Microsoft To Fight Revenge Porn By Removing It From Bing & Xbox Live

23 Jul 2015 | Author: | No comments yet »

How Microsoft is fighting revenge porn.

Microsoft has announced it is joining an effort to curb so-called “revenge porn”, by helping victims remove links to sexually explicit images of them posted without their consent. “When someone shares intimate images of another person online without that person’s consent, the effects can be truly devastating,” said Microsoft chief online safety office Jacqueline Beauchere in a blog post. “Unfortunately, revenge porn is on the rise across the globe. (CBS SF) — Along with a slew of websites and social media platforms, Microsoft is beefing up its policies around “revenge porn” and opting for a new system to help victims report abuse.

Microsoft launched a new reporting page on its website Wednesday where victims of revenge porn can report violations, making it easier for victims to quickly alert the company. On July 22, 2015, Microsoft said it was joining efforts to curb such postings online of intimate recordings, such as photos and videos, without the consent of those in the images. The page is currently available in English “and will be expanded to other languages in the coming weeks”, Beauchere said. “When we remove links or content, we will do so globally.” Google, Twitter, Reddit and others have implemented similar policies. “Clearly, this reporting mechanism is but one small step in a growing and much-needed effort across the public and private sectors to address the problem,” Beauchere said. “It’s important to remember, for example, that removing links in search results to content hosted elsewhere online doesn’t actually remove the content from the internet — victims still need stronger protections across the web and around the world.”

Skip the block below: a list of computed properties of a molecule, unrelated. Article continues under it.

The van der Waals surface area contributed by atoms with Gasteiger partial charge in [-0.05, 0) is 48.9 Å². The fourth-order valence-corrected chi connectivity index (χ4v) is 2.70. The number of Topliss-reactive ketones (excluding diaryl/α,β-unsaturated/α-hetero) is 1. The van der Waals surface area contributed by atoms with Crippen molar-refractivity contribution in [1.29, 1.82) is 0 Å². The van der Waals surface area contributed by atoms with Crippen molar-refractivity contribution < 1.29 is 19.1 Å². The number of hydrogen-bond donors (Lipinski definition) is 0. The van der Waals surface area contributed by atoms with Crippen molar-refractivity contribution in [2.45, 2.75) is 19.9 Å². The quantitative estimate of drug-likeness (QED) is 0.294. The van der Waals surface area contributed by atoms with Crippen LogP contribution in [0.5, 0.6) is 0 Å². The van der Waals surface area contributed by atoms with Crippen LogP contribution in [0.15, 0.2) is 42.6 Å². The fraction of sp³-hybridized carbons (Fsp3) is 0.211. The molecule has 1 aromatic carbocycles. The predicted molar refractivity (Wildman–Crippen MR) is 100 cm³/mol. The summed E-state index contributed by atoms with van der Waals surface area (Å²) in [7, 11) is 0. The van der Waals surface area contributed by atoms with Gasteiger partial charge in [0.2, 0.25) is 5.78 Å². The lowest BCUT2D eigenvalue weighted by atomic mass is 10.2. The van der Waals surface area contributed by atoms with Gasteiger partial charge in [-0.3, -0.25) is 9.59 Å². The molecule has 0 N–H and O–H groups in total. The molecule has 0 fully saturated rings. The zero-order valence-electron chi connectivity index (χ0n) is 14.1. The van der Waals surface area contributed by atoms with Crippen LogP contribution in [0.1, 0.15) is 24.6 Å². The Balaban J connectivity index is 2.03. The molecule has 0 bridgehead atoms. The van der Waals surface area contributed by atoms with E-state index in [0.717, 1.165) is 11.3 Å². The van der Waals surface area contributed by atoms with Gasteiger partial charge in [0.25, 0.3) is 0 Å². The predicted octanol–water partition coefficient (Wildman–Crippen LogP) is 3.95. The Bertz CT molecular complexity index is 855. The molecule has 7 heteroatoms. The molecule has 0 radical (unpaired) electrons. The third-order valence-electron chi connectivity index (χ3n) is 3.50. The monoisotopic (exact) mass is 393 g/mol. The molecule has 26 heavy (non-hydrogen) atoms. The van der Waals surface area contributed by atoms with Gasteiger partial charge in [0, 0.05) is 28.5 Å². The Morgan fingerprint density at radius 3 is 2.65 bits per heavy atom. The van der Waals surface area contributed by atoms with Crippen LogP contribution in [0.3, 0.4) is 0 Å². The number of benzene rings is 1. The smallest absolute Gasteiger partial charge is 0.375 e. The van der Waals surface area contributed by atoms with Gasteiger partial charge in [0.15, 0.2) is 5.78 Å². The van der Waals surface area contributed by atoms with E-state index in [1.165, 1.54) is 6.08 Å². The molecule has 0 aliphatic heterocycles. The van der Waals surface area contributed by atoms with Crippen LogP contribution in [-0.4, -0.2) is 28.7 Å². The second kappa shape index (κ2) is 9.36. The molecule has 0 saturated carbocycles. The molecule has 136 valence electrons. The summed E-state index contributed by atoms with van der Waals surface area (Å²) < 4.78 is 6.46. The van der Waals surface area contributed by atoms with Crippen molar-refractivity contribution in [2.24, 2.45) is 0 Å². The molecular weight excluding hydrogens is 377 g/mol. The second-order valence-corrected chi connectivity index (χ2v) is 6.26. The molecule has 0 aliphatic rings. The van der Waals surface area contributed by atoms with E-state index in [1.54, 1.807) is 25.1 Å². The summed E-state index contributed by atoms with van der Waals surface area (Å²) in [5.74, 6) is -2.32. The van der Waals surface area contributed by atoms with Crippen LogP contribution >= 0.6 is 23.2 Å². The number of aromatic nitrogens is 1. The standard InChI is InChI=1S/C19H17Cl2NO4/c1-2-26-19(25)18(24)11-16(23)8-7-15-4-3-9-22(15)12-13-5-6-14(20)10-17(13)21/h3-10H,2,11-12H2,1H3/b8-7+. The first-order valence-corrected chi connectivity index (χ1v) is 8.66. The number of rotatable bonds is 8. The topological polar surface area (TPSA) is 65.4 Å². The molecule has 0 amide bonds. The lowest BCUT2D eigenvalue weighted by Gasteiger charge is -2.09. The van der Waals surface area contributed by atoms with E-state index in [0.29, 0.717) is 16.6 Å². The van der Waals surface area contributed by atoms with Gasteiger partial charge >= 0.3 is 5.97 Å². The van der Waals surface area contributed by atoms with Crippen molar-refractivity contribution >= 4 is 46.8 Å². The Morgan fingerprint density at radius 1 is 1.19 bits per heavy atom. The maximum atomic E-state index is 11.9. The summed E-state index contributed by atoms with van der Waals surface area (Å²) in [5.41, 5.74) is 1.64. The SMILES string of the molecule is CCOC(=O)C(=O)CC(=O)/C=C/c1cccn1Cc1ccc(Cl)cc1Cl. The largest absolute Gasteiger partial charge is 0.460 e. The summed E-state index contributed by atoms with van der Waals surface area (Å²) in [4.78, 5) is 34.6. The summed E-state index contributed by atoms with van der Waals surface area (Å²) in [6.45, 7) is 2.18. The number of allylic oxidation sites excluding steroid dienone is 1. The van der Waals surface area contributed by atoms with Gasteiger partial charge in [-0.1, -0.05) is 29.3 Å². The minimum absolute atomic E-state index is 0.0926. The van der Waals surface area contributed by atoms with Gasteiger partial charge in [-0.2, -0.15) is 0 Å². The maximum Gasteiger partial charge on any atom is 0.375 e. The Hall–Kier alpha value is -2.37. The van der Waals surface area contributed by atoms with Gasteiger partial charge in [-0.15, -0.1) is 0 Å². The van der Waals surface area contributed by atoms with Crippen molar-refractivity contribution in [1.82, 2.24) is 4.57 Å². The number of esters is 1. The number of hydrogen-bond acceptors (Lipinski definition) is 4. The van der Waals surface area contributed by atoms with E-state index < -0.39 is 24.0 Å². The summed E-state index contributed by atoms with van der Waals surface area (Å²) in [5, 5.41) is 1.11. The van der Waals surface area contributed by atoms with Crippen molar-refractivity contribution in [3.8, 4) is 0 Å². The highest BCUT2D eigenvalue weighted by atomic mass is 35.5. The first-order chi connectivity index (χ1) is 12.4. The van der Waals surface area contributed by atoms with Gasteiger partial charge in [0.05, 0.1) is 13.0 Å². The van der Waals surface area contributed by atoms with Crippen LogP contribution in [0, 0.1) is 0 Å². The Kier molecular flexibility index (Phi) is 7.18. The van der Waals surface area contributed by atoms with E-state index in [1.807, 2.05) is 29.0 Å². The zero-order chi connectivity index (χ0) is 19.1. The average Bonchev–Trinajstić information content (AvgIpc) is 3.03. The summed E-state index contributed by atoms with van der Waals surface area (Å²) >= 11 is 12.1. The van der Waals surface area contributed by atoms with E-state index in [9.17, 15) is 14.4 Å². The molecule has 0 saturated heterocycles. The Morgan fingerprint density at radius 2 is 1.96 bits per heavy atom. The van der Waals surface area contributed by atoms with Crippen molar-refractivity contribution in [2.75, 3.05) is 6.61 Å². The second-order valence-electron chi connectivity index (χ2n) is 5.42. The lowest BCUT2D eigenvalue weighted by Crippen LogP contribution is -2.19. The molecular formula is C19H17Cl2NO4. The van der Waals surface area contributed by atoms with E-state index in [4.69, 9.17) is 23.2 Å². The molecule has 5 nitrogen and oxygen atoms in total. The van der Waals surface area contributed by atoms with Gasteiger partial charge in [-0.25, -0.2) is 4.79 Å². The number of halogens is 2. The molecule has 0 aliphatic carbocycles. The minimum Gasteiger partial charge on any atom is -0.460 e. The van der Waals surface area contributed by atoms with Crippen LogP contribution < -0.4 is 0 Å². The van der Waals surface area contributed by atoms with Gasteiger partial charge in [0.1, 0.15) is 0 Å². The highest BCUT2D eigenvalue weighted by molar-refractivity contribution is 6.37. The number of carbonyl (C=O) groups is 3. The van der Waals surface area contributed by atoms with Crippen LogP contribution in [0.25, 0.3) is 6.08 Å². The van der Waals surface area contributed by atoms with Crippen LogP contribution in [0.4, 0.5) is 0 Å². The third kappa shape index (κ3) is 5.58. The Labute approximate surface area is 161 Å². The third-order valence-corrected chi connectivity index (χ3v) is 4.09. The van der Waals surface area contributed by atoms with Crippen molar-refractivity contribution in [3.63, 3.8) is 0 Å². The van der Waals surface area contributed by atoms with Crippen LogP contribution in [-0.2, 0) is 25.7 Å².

But the company is going even further to erase revenge porn from services that it fully controls; intimate photos of someone shared without consent over OneDrive and Xbox Live will be permanently deleted from those services. Links and content that are deleted will be unavailable worldwide, as these enforcement policies are global and not just limited to a victim’s home country. As Brian Fung writes, “we’re seeing now with Google and Microsoft, some companies are concluding that it’s much better to protect the privacy of their users than to adopt a maximalist view of free speech.” Catherine Garcia

Here you can write a commentary on the recording "Microsoft To Fight Revenge Porn By Removing It From Bing & Xbox Live".

* Required fields
Twitter-news
Our partners
Follow us
Contact us
Our contacts

dima911@gmail.com

ICQ: 423360519

About this site